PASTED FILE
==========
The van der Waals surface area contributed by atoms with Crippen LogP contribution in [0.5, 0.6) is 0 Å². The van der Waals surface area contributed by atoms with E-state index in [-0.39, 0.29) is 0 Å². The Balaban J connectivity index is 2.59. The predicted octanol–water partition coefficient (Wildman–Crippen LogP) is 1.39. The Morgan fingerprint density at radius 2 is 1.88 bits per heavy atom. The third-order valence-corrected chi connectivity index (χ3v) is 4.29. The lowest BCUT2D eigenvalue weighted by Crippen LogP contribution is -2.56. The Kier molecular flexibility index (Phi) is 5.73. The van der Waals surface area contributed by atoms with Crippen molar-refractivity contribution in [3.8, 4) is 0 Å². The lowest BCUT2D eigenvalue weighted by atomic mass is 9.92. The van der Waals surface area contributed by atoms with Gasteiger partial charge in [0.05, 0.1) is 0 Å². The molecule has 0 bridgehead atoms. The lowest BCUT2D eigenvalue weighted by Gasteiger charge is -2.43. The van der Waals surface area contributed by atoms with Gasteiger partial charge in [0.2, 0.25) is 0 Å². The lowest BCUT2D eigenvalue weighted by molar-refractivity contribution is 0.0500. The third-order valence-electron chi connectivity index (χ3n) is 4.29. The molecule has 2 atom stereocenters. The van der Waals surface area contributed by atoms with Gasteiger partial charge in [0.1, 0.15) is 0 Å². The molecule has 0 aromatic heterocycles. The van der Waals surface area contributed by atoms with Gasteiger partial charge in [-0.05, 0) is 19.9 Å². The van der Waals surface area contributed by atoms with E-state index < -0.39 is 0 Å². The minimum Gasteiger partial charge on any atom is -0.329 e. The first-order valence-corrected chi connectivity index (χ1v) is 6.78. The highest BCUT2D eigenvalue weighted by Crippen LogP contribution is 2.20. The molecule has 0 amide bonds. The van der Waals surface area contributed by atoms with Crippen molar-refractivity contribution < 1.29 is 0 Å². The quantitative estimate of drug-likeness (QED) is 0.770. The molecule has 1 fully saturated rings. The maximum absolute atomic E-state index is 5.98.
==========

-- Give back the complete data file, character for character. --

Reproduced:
The van der Waals surface area contributed by atoms with Crippen LogP contribution in [0.5, 0.6) is 0 Å². The van der Waals surface area contributed by atoms with E-state index in [-0.39, 0.29) is 0 Å². The Balaban J connectivity index is 2.59. The predicted octanol–water partition coefficient (Wildman–Crippen LogP) is 1.39. The Morgan fingerprint density at radius 2 is 1.88 bits per heavy atom. The third-order valence-corrected chi connectivity index (χ3v) is 4.29. The lowest BCUT2D eigenvalue weighted by Crippen LogP contribution is -2.56. The Kier molecular flexibility index (Phi) is 5.73. The van der Waals surface area contributed by atoms with Crippen molar-refractivity contribution in [3.8, 4) is 0 Å². The lowest BCUT2D eigenvalue weighted by atomic mass is 9.92. The van der Waals surface area contributed by atoms with Gasteiger partial charge in [0.05, 0.1) is 0 Å². The molecule has 0 bridgehead atoms. The lowest BCUT2D eigenvalue weighted by Gasteiger charge is -2.43. The van der Waals surface area contributed by atoms with Gasteiger partial charge in [0.2, 0.25) is 0 Å². The lowest BCUT2D eigenvalue weighted by molar-refractivity contribution is 0.0500. The third-order valence-electron chi connectivity index (χ3n) is 4.29. The molecule has 2 atom stereocenters. The van der Waals surface area contributed by atoms with Gasteiger partial charge in [0.1, 0.15) is 0 Å². The molecule has 0 aromatic heterocycles. The van der Waals surface area contributed by atoms with Gasteiger partial charge in [-0.05, 0) is 19.9 Å². The van der Waals surface area contributed by atoms with E-state index < -0.39 is 0 Å². The minimum Gasteiger partial charge on any atom is -0.329 e. The first-order valence-corrected chi connectivity index (χ1v) is 6.78. The highest BCUT2D eigenvalue weighted by Crippen LogP contribution is 2.20. The molecule has 0 amide bonds. The van der Waals surface area contributed by atoms with Crippen molar-refractivity contribution < 1.29 is 0 Å². The quantitative estimate of drug-likeness (QED) is 0.770. The molecule has 1 fully saturated rings. The maximum absolute atomic E-state index is 5.98.